"My name is Robert Neville. I am a survivor living in New York City. I am broadcasting on all AM frequencies. I will be at the South Street Seaport every day at mid-day, when the sun is highest in the sky. If you are out there... if anyone is out there... I can provide food, I can provide shelter, I can provide security. If there's anybody out there... anybody... please. You are not alone" So I wasn't alone. But I couldn't go to New York. I was in Oklahoma, I couldn't drive, and there aren't exactly planes going up every day, now. I decided to stick with this station to see what Robert Neville would do.


"Day one thousand and one. We came in close contact with a hive today. Blood tests confirm that I remain immune to both the airborne and contact strains. Canines remain immune to airborne strain only. The vaccine trials continue. I'm still unable to transfer my immunity to infected hosts. The Krippen Virus is... elegant," He was still immune. I sat down, stroking Shadow. Canines were immune to airborne. Only airborne, though. So I was glad I had used Daddy's shotgun on Sophie when I had. He continued after a brief pause.

"Just fishin' in the dark, son…" he trailed off. Shadow licked my face, and I threw the ball. He took off, and Robert suddenly began speaking, as if he had remembered something.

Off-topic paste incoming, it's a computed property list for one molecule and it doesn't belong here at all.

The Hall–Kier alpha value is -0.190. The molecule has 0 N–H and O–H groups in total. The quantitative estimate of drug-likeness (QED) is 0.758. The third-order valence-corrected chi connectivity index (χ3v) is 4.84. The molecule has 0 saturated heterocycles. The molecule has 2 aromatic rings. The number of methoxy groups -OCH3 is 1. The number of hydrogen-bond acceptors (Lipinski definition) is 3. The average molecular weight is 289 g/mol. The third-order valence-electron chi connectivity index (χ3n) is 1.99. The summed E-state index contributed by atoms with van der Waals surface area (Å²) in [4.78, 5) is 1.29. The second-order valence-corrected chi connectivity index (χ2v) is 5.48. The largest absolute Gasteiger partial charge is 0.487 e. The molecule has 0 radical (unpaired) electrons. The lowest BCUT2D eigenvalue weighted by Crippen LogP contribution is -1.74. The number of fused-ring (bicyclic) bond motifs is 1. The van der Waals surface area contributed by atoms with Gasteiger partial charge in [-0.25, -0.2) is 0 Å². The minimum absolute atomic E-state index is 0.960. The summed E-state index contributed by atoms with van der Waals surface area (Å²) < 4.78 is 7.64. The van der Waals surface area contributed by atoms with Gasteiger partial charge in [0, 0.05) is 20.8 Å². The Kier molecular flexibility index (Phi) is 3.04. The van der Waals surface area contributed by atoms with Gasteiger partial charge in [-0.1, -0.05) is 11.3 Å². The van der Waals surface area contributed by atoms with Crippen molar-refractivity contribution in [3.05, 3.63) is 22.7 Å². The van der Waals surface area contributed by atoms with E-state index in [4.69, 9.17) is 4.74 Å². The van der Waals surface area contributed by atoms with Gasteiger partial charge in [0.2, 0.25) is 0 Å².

"Ah… Behavioral note - an infected male exposed himself to sunlight today. Now it's possible decreased brain function or growing scarcity of food is causing them to... ignore their basic survival instincts. Social de-evolution appears complete. Typical human behavior is now entirely absent." He stopped. "Can't go runnin' into the dark," he said, and I heard a dog whine. The broadcast ended. I had my suspicions of the man in the radio. Who else was in New York, had lost their child in a helicopter accident, and had a German Shepard? I was glad I at least got his face on the tape when I was recording; I wanted to at least know what he looked like.

He said he had come in contact with a hive. Did that mean he was in a place with a lot of places to hide? If not, how was he alive? How could he be sure that he wasn't affected until it actually starts affecting his body?